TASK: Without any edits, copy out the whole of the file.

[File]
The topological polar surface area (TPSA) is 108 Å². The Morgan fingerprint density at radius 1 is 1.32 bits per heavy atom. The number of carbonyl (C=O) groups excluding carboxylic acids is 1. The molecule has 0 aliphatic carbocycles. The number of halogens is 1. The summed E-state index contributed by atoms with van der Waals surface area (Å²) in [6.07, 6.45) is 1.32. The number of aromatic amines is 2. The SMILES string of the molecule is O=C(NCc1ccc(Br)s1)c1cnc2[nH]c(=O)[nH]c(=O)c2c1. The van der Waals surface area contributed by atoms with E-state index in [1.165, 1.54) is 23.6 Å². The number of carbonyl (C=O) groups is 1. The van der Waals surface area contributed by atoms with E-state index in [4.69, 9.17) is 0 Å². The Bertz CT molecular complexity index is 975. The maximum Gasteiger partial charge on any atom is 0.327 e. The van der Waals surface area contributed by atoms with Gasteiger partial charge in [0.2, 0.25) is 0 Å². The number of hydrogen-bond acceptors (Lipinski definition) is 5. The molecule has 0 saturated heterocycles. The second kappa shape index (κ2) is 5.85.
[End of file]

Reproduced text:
The topological polar surface area (TPSA) is 108 Å². The Morgan fingerprint density at radius 1 is 1.32 bits per heavy atom. The number of carbonyl (C=O) groups excluding carboxylic acids is 1. The molecule has 0 aliphatic carbocycles. The number of halogens is 1. The summed E-state index contributed by atoms with van der Waals surface area (Å²) in [6.07, 6.45) is 1.32. The number of aromatic amines is 2. The SMILES string of the molecule is O=C(NCc1ccc(Br)s1)c1cnc2[nH]c(=O)[nH]c(=O)c2c1. The van der Waals surface area contributed by atoms with E-state index in [1.165, 1.54) is 23.6 Å². The number of carbonyl (C=O) groups is 1. The van der Waals surface area contributed by atoms with E-state index in [4.69, 9.17) is 0 Å². The Bertz CT molecular complexity index is 975. The maximum Gasteiger partial charge on any atom is 0.327 e. The van der Waals surface area contributed by atoms with Gasteiger partial charge in [0.2, 0.25) is 0 Å². The number of hydrogen-bond acceptors (Lipinski definition) is 5. The molecule has 0 saturated heterocycles. The second kappa shape index (κ2) is 5.85.